As so many Senators and congressmen beat the drum for war and call for us to intervene, remember that it is EXACTLY our presence and actions in the Middle East that created the vacuum for this to happen.
Our selective outrage and cherry-picking of democratic reform, publicly stated to be driven by an opposition to tyranny but more closely resembling a combination of greed and ego obscuring our long-term outlook, has resulted in Islamic fundamentalists getting exactly what they wanted.
Al Qaeda and the Taliban fell, for the most part. Yet the actions we took resulted in this: a caliphate that cuts a large, bloody swath over much of the Mideast. They were the fundamentalist nuts, and yet it was OUR reactionary behavior that delivered the Mideast on a silver platter.
We did exactly what they fucking wanted to us to. We got played, because they knew what America loved most was jingoistic war-mongering.
A QUICK WORD ABOUT THE LATEST CELEBRITY HACKING SCANDAL
As you have probably noticed from your timeline on twitter, your facebook feed, or the comments section of various news stories and blog posts, there are a lot of people that are not very bothered by what happened to certain celebrities recently.
For those who have been away the last few days, I’ll bring you up to speed.
A hacker, exploiting a fatal flaw in Apple’s iCloud security, was able to obtain photos of well-known individuals showing them in various stages of undress. These photographs were not meant for public consumption, and may not have even been meant for another human being’s eyes.
You’ll notice I’m not naming any of those individuals. More on that in a moment. But first, we need to discuss the reaction that many (most?) men had to this: the joy, exaltation, and public shaming of the victims.
The comparison was drawn to actors doing a nude scene in a film. This false equivalence isn’t just absurd, it exposes those making it as active participants in a culture that literally presents a danger to all women, because a nude scene in a film occurs in a controlled environment, with restrictions that can be dictated by the participants. In short, it is consent. Those who make that argument that what’s happened recently is no different or should not be treated as a gross trespass and violation of basic decency are exposing their belief that consent does not matter.
No amount of apologetic spin can explain that away. Nothing has reinforced the existence and prevalence of “rape culture” quite like that aforementioned reaction, which is essentially “you me your body.”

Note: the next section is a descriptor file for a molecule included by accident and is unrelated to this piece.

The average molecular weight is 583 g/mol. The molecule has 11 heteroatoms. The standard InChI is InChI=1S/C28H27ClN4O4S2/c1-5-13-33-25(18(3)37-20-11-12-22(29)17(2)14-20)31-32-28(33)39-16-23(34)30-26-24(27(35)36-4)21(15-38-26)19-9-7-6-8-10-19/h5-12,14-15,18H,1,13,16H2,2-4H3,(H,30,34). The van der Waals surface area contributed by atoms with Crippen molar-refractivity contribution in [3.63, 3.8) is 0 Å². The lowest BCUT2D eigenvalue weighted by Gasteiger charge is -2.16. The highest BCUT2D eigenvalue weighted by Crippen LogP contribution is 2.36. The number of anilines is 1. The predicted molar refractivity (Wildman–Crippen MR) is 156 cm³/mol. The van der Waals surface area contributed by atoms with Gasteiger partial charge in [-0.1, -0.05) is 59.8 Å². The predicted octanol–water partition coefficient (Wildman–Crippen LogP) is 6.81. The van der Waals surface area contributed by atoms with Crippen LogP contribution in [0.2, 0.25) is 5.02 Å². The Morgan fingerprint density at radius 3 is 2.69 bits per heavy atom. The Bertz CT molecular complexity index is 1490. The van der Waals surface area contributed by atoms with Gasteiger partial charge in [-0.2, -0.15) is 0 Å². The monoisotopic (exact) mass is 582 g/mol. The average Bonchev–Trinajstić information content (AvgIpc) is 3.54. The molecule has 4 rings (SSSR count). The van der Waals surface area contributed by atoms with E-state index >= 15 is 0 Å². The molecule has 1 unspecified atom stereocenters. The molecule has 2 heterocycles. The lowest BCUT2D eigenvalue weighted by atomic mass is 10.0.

What happened goes beyond the invasion of privacy. It’s not a rumor published on Page 6 of the Post or whispers at a cocktail party. It’s a violation of a person’s rights; not just in the legal sense, but as a human being.
The postulation of sexual debt from anyone, regardless of notoriety, is a cornerstone of “rape culture” that seems not to have subsided with the rise of the internet and especially social media in day to day prominence. In fact, it seems just the opposite.
Men who feel an actress’s stolen nude photos are fair game, men who think politeness is not a virtue but a commodity that should be rewarded with reluctant sexual acts, the fraternity date rapist, and the serial rapist are all encouraged by a continued culture of rape, misogyny, and male dominance in the cultural sphere. That’s why the lines between them are not thin, they’re non-existent. It’s not a matter of degrees, but opportunity.
Which is why, to an earlier point, you noticed I didn’t name any of the individuals affected. I won’t identify them because I consider them victims of sexual assault. And until we treat it in that context, we have no right whatsoever to dismiss any and all discussion of “rape culture” or tout any gains we’ve made recently in attaining anything resembling basic decency, let alone gender equality.
Should also take this time to remind those that suffer sexual assault of the resources available to them.
Still keeping Joan in my heart and in my every thought. Looking through old stuff and found this transcript of an interview I’d done with her for a magazine a few years back. I had already cut out a lot of the personal chit chat, which I’m kicking myself for now, because I’d love to still have…
thesportssoundoff said: To be fair, for a dumping ground like Spike, effort and cost effectiveness matter. They kept TNA alive for a long time despite moving benchmarks because it was cheap to produce, cheap to advertise and flat out cheap for them in general.
TNA also did better numbers than most of their programming and was a shockingly great lead-in for any and all programming they threw at the end of it. Especially Bellator. There was actually a chance TNA could have stuck around for that reason, but they fucked it up by being TNA and just getting worse and worse and self-sabotaging and…oh, we all know. Poor bastards.